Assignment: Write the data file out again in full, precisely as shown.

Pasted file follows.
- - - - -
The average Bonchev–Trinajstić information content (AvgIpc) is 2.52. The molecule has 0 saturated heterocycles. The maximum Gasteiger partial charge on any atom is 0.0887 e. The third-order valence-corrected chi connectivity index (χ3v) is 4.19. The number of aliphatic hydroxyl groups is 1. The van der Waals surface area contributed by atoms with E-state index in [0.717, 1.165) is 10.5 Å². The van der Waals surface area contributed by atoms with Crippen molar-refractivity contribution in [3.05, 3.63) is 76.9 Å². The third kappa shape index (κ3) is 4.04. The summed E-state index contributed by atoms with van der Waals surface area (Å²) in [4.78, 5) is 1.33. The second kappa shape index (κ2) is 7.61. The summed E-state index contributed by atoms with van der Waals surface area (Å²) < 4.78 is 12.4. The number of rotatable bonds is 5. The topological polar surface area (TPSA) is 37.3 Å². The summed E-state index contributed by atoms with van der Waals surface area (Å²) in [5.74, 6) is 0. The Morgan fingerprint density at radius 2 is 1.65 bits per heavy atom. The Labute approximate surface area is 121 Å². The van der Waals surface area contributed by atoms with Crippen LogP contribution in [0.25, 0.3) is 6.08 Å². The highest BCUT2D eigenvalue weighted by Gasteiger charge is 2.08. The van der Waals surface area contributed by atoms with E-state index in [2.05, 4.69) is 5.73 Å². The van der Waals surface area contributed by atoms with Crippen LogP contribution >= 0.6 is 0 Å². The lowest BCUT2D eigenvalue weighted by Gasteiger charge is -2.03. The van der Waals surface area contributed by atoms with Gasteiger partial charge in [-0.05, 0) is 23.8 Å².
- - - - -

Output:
The average Bonchev–Trinajstić information content (AvgIpc) is 2.52. The molecule has 0 saturated heterocycles. The maximum Gasteiger partial charge on any atom is 0.0887 e. The third-order valence-corrected chi connectivity index (χ3v) is 4.19. The number of aliphatic hydroxyl groups is 1. The van der Waals surface area contributed by atoms with E-state index in [0.717, 1.165) is 10.5 Å². The van der Waals surface area contributed by atoms with Crippen molar-refractivity contribution in [3.05, 3.63) is 76.9 Å². The third kappa shape index (κ3) is 4.04. The summed E-state index contributed by atoms with van der Waals surface area (Å²) in [4.78, 5) is 1.33. The second kappa shape index (κ2) is 7.61. The summed E-state index contributed by atoms with van der Waals surface area (Å²) < 4.78 is 12.4. The number of rotatable bonds is 5. The topological polar surface area (TPSA) is 37.3 Å². The summed E-state index contributed by atoms with van der Waals surface area (Å²) in [5.74, 6) is 0. The Morgan fingerprint density at radius 2 is 1.65 bits per heavy atom. The Labute approximate surface area is 121 Å². The van der Waals surface area contributed by atoms with Crippen LogP contribution in [0.25, 0.3) is 6.08 Å². The highest BCUT2D eigenvalue weighted by Gasteiger charge is 2.08. The van der Waals surface area contributed by atoms with E-state index in [2.05, 4.69) is 5.73 Å². The van der Waals surface area contributed by atoms with Crippen LogP contribution >= 0.6 is 0 Å². The lowest BCUT2D eigenvalue weighted by Gasteiger charge is -2.03. The van der Waals surface area contributed by atoms with Gasteiger partial charge in [-0.05, 0) is 23.8 Å².